A man carries fish at Usenge beach (PHOTO/ISAIAH GWENGI)

BONDO, KENYA: With only one latrine for use by more than 1,000 fishermen and traders who operate at Usenge beach daily, hygiene has remained a major concern.

Despite massive catch which attracts hundreds of thousand shillings, the development of the beach has remained elusive.

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This is the situation facing the more than 30 Beach Management Units (BMUs) in Siaya County, with stakeholders now blaming the unregulated sale of fish as the major cause.

According to Bondo sub-county BMU network Chairman Johannes Gaunye, the unregulated sale of fish has seen many fishermen sell their catch while in the lake or in undesignated beaches, a situation which denies the beaches revenue for development.

“The sale of fish in undesignated beaches does not only deny our beaches commission but also a big loss to boat owners,” explained Gaunye.

In Usenge for example, the beach loses about Sh4, 000 per day because of the fishermen who sell fish on other beaches.

Speaking to The Standard, John Ochieng, the Usenge BMU vice-chairman said that they charge Sh2 per kilogram of fish that lands at the beach.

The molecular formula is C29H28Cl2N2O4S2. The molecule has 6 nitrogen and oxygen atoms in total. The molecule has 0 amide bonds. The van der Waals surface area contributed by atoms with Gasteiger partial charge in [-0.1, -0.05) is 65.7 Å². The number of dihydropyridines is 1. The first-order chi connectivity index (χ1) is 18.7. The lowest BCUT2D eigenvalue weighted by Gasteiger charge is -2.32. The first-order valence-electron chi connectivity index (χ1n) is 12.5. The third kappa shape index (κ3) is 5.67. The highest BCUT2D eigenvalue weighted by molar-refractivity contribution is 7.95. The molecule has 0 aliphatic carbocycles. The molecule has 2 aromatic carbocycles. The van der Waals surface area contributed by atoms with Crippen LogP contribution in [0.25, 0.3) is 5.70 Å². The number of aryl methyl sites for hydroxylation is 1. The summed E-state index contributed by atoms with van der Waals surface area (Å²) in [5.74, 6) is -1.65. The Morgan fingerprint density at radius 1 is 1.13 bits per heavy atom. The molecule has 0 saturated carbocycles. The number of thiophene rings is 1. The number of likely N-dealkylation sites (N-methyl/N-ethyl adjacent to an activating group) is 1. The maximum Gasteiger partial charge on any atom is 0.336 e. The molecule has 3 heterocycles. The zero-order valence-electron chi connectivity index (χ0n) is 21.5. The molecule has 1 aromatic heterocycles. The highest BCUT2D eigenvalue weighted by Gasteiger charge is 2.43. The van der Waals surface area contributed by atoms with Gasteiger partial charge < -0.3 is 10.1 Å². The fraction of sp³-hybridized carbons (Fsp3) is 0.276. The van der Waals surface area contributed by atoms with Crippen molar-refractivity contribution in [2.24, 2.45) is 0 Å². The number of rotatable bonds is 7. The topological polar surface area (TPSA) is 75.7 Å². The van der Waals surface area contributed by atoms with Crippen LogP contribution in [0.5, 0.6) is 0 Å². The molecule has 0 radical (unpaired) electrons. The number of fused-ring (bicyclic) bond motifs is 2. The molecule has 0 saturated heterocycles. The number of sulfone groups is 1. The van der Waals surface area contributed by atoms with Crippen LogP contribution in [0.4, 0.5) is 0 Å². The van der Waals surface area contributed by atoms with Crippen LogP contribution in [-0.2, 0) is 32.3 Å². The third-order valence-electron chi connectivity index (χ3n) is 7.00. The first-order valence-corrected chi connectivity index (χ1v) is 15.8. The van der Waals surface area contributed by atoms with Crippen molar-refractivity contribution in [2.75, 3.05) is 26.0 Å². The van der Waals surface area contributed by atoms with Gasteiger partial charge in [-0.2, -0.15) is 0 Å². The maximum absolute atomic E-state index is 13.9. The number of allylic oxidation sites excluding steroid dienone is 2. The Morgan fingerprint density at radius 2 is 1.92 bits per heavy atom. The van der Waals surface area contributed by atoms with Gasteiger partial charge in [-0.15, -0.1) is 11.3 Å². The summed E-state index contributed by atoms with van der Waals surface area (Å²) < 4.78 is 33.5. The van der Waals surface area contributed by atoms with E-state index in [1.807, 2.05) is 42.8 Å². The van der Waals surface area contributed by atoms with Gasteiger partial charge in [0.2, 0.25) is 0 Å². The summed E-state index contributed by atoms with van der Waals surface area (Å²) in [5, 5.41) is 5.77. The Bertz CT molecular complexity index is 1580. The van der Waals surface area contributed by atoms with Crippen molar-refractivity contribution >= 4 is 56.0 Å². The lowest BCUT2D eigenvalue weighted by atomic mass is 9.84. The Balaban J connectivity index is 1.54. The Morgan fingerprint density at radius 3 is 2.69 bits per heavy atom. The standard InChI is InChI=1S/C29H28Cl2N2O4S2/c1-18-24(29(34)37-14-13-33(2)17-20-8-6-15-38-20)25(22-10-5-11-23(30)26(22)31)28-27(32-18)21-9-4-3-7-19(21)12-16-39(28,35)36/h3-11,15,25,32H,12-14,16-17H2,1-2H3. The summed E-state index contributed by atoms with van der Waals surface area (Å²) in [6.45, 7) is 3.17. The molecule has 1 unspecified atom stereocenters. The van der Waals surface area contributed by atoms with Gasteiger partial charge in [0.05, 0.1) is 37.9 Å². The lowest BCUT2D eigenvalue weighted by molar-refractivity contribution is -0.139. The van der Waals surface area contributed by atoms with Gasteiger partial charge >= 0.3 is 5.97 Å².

“This is the money that we use to pay watchmen, fuel our patrol boat, and pay cleaners too. We also pay for other services like electricity,” says Ochieng, adding that the amount is not consistent depending on the daily catch.

He says that his beach is one of the biggest beaches and therefore serves as a collection centre, adding that they can register at least 100kgs of Nile Perch on a good day.

He adds, “We are not able to undertake development projects in our beaches and therefore rely on the county government-funded projects, which sometimes take too long.”

With about 200 boats landing at Kuoyo beach in Mageta island, the BMU is expected to get at least Sh5, 000 per day. But this has not been possible.

According to Kuoyo BMU secretary Alfred Ogutu, since there is no security provided by the government in the lake, they always use the small fee charged on fish that lands at the beach to facilitate security patrols.

It is against this backdrop that the leadership of beaches has now resolved to arrest and report any fisherman who will be selling fish at the beaches where they do not belong.

“We arrived at this decision to combat the rampant theft of fish across the region and we are also calling upon our legislators to come up with a policy that will help in regulating the sale of fish,” said Gaunye.

With beaches having their different by-laws, Gaunye says that as BMUs they are required to protect the aquatic environment and cooperate with authorities to that effect.

BMUs also possess certain law-enforcement powers concerning gear regulations and protection of fishing grounds.
But some fishermen who spoke to The Standard, said there are reasons as to why they are sometimes forced to sell fish in undesignated areas.

“Some beaches have higher charges of up to Sh20 per kilo of fish. It is a loss on our side for example if you have less than ten kilos of fish,” said fishermen who declined to be named.

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